Novel coronavirus information

February 7, 2022

Accommodations and flexibility for students (Message to Seattle campus deans and chairs)

This message was sent to deans and chairs on the University of Washington’s Seattle campus.

Dear colleagues,

Although this continues to be a challenging time for our community, we hope that you are finding the transition back to a more in-person experience a mostly positive one. The campus feels more vibrant and active, and it’s been nice re-connecting with colleagues and students, often through a mix of teaching and learning modalities.

We’ve been receiving some feedback from both instructors and students that there is some confusion about the kinds of “accommodations” instructors are expected to make if a student is unable to come to a class that is being taught primarily in person. We’re writing to provide clarity on those expectations, understanding that you are already managing many of these situations on a case-by-case basis based on the needs of specific programs and courses. Thank you for doing so!

One source of confusion has to do with the difference between a disability accommodation and flexibility provided to students who are absent due to illness. Disability accommodations are requested through Disability Resources for Students (DRS). These ADA accommodations are for students with specific and diagnosable issues to allow these students to participate equitably in their classes. For example, the DRS-approved accommodation for a student with a learning disability may include providing course materials in an accessible form or extra time on exams. DRS accommodations were available pre-pandemic and continue to be available in every quarter, whether classes are largely online or in person. These accommodations are considered carefully in a personalized, interactive process between student, instructor and DRS. They are also mostly unrelated to COVID, although COVID may be exacerbating some of these issues.

What is more likely to be related to COVID is a higher number of student absences. In order to keep the more transmissible Omicron variant in check, we continue to ask students to not attend in-person classes if they have any reason to suspect that they might have COVID. So, a rather routine wintertime bout of sneezing or coughing can and should cause a student to stay home until they can get tested. We also realize there may be other constraining factors, such as daycare or school closures, being immunocompromised, or experiencing high levels of anxiety. However, this does not mean that instructors need to provide access to synchronous online participation, although we certainly appreciate it when they can.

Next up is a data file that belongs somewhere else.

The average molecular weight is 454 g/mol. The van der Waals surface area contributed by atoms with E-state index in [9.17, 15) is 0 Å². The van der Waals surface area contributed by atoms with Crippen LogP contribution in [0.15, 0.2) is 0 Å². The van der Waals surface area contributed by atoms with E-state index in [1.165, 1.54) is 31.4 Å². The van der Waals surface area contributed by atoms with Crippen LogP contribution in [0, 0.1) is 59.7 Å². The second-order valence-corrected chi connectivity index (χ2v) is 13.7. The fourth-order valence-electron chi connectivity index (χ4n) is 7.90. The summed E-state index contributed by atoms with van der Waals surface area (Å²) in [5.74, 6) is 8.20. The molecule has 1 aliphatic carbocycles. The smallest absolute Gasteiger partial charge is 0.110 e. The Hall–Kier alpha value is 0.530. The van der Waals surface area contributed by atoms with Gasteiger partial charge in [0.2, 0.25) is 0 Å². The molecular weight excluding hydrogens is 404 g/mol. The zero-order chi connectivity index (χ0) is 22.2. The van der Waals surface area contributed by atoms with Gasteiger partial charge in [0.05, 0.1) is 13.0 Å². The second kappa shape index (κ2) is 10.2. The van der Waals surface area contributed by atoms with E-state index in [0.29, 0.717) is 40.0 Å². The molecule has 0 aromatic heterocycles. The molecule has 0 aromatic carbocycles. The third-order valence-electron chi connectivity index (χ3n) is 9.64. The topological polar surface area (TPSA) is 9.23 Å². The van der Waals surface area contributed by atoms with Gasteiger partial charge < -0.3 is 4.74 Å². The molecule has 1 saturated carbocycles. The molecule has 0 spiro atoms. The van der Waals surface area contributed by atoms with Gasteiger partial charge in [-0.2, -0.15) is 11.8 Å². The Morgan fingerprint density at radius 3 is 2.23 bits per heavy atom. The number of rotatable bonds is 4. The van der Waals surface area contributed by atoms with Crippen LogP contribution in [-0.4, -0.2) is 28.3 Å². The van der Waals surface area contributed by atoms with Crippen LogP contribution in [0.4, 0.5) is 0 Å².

For students experiencing absences due to illness, examples of alternative ways of completing class activities and examinations are outlined in the Scholastic Regulations. These alternatives can include make-up exams or supplemental work judged by the instructor to be equivalent to the missed assignment. Other alternatives to making course materials available to students who are absent include recording classes and making those recordings available online for a few days following the class. Another option is to have a note taker in class and provide students with any presentations or slides that are used in class together with the notes.

For students who miss assignments or exercises that can only take place in person, we urge instructors to provide alternate ways of making up for those assignments, for example by writing a paper based on class readings. In this same manner, we urge instructors who provide students with credit or extra credit points for class participation to provide students who are absent with alternative ways of earning credit, such as writing a paper or answering additional exam questions.

We would encourage you to discuss these and other options with your instructors, consistent with the unique needs of specific programs and courses. An important goal is to not inadvertently create incentives for students to attend class when they are or might be ill.

Please know how much your efforts are appreciated! We are always stronger together, and must prevail in providing opportunity, excellence and access as a great public university. Thank you all for your continued hard work and understanding as we find our way forward collectively.


Mark A. Richards
Provost and Executive Vice President for Academic Affairs
Professor of Earth and Space Sciences

Philip J. Reid
Vice Provost for Academic & Student Affairs
Professor of Chemistry